Tuesday, November 20, 2007

International trading regime is much more than the WTO

Ms. Luisa Bernal, Coordinator, Trade for Development Programme, South Centre recently gave a presentation on possible elements of a development oriented trading regime and on NAMA at the Conference on Trade and Development organized by the Forum on Environment and Development in Oslo on 16 and 17 November 2007.

The topic of the meeting was the international trading regime and its implications for developing countries. The presentation made by Ms. Bernal stressed the following points:

  • The international trading regime is much more than the WTO given the exponential increase of bilateral and regional agreements. The scope and depth of commitments made in these agreements go beyond the WTO
  • The WTO rules represent however the framework for any bilateral and regional agreement
  • The current multilateral disciplines were developed during the Uruguay Round in a period when the Washington consensus was unquestioned
  • During the Uruguay round, the Special and Differential treatment was seriously undermined.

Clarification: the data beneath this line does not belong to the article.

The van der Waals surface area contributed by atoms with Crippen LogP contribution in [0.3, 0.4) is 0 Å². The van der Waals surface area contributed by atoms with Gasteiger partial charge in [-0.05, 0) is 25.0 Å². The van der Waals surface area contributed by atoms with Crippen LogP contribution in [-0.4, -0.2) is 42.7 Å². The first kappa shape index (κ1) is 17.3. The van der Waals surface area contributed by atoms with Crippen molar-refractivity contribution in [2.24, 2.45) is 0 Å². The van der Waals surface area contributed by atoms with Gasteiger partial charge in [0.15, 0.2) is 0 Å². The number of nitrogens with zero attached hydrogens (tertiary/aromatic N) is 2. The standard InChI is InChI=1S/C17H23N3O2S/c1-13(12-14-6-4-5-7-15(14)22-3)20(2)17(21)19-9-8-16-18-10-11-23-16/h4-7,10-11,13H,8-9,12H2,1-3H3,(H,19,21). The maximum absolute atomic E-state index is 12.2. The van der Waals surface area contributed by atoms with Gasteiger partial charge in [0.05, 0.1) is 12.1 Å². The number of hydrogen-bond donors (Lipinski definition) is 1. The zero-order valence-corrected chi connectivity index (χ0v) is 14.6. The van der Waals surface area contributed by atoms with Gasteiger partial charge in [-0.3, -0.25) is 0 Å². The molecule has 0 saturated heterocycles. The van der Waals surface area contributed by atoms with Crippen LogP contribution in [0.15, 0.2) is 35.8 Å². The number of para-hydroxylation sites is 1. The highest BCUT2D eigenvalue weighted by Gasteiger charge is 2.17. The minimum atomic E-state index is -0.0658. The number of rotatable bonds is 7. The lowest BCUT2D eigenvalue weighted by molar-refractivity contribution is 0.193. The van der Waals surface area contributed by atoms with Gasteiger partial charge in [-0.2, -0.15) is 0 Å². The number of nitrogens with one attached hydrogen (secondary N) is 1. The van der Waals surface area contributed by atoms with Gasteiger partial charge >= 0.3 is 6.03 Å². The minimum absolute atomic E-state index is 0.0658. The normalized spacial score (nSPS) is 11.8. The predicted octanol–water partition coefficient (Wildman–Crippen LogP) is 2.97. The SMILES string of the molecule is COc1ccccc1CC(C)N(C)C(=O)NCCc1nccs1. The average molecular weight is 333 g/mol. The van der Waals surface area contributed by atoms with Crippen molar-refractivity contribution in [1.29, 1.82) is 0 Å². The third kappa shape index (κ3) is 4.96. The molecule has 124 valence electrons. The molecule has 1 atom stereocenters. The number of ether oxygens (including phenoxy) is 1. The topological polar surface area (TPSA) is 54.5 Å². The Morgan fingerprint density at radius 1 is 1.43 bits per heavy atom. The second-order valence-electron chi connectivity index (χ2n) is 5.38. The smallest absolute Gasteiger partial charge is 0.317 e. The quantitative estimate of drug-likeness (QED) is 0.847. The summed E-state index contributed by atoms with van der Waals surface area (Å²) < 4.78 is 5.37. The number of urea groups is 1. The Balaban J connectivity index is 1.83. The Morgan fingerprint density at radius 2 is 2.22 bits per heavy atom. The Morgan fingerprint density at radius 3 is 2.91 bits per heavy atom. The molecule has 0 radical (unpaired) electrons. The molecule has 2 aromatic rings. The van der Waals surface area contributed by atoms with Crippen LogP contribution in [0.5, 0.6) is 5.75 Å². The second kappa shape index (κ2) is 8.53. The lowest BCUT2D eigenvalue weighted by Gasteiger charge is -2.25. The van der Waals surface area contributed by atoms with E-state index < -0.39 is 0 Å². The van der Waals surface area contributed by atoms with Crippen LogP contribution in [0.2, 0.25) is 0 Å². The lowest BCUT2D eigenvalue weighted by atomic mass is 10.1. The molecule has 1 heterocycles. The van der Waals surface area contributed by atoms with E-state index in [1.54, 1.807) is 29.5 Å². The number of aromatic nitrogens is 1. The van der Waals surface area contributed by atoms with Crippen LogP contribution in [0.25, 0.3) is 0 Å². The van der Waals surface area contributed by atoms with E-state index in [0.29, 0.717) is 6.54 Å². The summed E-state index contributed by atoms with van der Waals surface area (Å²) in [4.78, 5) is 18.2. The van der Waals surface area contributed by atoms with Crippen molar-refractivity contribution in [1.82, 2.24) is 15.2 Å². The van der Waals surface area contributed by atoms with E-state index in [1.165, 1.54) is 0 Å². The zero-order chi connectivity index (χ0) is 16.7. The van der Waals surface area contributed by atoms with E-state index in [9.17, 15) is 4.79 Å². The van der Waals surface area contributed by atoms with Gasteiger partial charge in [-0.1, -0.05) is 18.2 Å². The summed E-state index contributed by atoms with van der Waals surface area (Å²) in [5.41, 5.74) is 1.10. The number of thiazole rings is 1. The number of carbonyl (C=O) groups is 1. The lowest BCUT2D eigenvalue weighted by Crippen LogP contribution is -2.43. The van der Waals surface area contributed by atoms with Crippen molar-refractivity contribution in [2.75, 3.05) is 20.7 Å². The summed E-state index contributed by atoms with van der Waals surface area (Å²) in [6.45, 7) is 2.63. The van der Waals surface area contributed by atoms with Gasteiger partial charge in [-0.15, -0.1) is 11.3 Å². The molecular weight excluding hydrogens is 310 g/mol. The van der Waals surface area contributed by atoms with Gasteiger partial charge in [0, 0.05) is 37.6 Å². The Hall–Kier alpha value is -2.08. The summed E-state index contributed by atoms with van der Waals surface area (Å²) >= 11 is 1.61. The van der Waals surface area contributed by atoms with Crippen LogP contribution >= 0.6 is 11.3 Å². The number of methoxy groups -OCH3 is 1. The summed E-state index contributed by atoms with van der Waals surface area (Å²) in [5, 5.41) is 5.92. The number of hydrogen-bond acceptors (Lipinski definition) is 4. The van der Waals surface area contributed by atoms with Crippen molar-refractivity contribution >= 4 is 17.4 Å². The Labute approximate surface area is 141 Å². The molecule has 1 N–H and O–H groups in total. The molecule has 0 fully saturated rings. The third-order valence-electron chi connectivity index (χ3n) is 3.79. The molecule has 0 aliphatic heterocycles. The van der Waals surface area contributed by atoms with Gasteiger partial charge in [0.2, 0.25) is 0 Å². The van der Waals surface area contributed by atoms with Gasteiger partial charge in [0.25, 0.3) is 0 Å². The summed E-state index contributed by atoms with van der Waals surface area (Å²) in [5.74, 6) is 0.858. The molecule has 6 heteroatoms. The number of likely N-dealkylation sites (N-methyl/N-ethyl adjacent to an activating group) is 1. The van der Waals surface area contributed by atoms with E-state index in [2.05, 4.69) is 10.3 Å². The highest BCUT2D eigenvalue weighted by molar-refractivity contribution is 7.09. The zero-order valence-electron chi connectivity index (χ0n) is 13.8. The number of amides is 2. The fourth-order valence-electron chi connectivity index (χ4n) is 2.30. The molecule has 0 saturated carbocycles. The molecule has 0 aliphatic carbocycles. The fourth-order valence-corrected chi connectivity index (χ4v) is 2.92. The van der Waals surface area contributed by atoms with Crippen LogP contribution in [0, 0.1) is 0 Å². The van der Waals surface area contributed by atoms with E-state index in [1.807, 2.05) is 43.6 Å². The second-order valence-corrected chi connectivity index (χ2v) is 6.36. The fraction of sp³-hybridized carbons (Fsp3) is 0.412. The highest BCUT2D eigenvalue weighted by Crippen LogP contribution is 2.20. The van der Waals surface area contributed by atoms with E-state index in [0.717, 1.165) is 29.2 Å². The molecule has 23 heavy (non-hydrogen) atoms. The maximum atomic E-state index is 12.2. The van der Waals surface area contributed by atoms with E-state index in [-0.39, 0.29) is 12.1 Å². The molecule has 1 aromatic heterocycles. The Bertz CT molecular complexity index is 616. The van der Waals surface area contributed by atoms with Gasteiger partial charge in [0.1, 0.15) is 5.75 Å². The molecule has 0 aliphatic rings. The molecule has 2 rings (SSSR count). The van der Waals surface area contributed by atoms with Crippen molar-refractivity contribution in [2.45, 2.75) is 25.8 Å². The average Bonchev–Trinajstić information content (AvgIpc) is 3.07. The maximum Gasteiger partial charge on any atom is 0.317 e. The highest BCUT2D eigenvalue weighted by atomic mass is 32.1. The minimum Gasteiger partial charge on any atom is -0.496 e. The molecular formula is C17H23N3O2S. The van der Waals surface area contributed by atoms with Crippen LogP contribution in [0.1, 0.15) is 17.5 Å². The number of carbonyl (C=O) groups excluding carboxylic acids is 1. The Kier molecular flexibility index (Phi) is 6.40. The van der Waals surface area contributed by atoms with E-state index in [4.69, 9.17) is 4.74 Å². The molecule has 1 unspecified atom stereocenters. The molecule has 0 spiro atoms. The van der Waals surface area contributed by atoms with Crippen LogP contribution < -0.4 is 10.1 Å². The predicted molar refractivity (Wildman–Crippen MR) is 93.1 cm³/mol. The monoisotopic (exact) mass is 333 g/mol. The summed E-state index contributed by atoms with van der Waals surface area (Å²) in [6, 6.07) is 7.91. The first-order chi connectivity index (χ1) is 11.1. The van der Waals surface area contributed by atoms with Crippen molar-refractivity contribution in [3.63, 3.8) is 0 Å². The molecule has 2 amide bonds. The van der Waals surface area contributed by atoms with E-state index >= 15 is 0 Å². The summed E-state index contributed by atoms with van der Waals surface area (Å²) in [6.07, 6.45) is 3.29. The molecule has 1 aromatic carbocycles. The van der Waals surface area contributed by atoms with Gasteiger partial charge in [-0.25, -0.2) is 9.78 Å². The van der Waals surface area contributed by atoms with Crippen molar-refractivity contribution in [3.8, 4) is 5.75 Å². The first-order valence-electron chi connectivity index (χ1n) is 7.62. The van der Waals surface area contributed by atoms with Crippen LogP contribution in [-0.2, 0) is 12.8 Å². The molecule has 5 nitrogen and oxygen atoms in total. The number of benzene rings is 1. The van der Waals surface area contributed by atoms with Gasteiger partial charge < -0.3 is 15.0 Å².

• The agenda expanded to cover issues usually outside the purview of trade rules: investment related measures, services, intellectual property, etc.
  • The Round failed to deliver on issues of interest to developing countries (e.g. agriculture, textile and clothing)
  • The Doha Round was seen by developing countries as an opportunity to address the imbalances of the Uruguay Round. There was an inbuilt prioritization of issues in the agenda with agriculture, SDT and implementation issues to be addressed before NAMA and other new issues. However, the agenda has been gradually narrowed down putting on the side many aspects of interest to developing countries. There is a strong focus on market access, particularly in developing countries.

The assessments made about the potential impact of the Doha round on developing countries, based on the proposed modalities, show that the expected benefits for developing countries are very small and unevenly distributed. The poorest countries such as LDCs and Sub-Sahara Africa are expected to realize net losses as a result of the round. The Doha round is deepening the existing framework rather than creating an alternative approach to liberalization.